The frenzied pace at which developers are converting apartments into condominiums is having a decidedly positive effect on apartment fundamentals in the short term, leading to lower vacancy rates and higher monthly rents. Yet, industry experts say that in the long run apartment owners may be forced to make significant capital expenditures to compete with luxury condos.
The national apartment vacancy rate registered 6.4% in the second quarter, after topping out at nearly 7% at the end of 2003, according to Manhattan-based real estate data firm Reis. During that same stretch, effective rents have climbed from $856 to $897.
The conversion craze, which shows no signs of abating, has helped prop up the apartment sector by reducing supply. In 2004 alone, some 64,258 apartment units were converted into condos. “The subtraction of rental units from the market has become as important as new construction to the equilibrium of the sector,” says Lloyd Lynford, CEO of Reis.
In hot condo markets such as Miami and Washington, D.C., developers are enticing condo buyers with top-shelf amenities like Subzero refrigerators and other expensive appliances. For owners of tired apartment buildings who have neglected to keep pace with the luxury condo market, the end game could include increased capital expenditures on amenity upgrades and marketing.
That's the conventional wisdom, but not everyone is ready to concede that point just yet. “I think it's very hard to predict how the condo conversions will ultimately affect the apartment market,” says Mark Obrinsky, chief economist at Washington, D.C.-based apartment trade group National Multifamily Housing Council.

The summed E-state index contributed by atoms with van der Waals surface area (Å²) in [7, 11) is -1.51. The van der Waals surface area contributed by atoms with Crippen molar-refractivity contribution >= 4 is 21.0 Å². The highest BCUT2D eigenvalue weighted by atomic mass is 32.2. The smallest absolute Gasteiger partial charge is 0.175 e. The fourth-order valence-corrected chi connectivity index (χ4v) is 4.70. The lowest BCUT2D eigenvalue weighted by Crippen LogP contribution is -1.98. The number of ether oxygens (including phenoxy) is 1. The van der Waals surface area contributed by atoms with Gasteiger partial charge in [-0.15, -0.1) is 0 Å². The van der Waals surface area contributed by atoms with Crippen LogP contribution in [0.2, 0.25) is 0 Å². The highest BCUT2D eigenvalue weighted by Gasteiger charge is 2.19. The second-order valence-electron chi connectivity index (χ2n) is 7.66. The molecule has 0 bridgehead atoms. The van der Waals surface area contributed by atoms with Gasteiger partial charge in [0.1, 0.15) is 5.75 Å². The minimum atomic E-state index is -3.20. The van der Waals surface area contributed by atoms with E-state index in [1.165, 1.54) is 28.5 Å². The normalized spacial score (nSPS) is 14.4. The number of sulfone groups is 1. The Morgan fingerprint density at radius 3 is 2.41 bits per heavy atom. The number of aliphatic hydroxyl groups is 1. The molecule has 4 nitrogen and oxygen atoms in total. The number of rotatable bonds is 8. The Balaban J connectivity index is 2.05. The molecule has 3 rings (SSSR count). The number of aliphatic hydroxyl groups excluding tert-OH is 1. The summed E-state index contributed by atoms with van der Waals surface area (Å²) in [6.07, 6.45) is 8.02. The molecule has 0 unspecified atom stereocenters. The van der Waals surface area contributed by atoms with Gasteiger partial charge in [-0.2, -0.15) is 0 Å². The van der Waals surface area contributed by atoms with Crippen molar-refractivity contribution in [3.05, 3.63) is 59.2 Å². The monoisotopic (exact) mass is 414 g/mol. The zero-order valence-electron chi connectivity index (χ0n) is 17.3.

If condo developers face softer demand in the next few years, Obrinsky believes that the condo units could revert back to rentals. If such a scenario were to unfold, that would increase the inventory of available apartments and offset the improved fundamentals of the last few years.
Under the worst-case scenario, individual speculators holding condo units could rent them out and compete directly with the apartment market.
The rise in conversion activity isn't expected to end anytime soon. Reis data shows that condos represented just 10% of all new multifamily projects started in 2003. That percentage jumped to 18% in 2004, and Reis projects that figure to nearly double by the end of this year (see cover story for more on the condo craze).
Despite the obvious challenges, Lynford is sanguine about prospects for the apartment market. He projects that 63,000 apartment units will be absorbed in 2005, up from only 39,300 units last year.
The combination of lower vacancy rates, robust absorption and the steady removal of competitive units by condo converters should drive rental increases of 3% and 3.5% in 2006 and 2007.
Still, Lynford says the apartment market isn't completely out of the woods just yet. “Scrutiny and vigilance will be required by investors as they strive to determine the long-term impact of the condominium onslaught on their apartment portfolios.”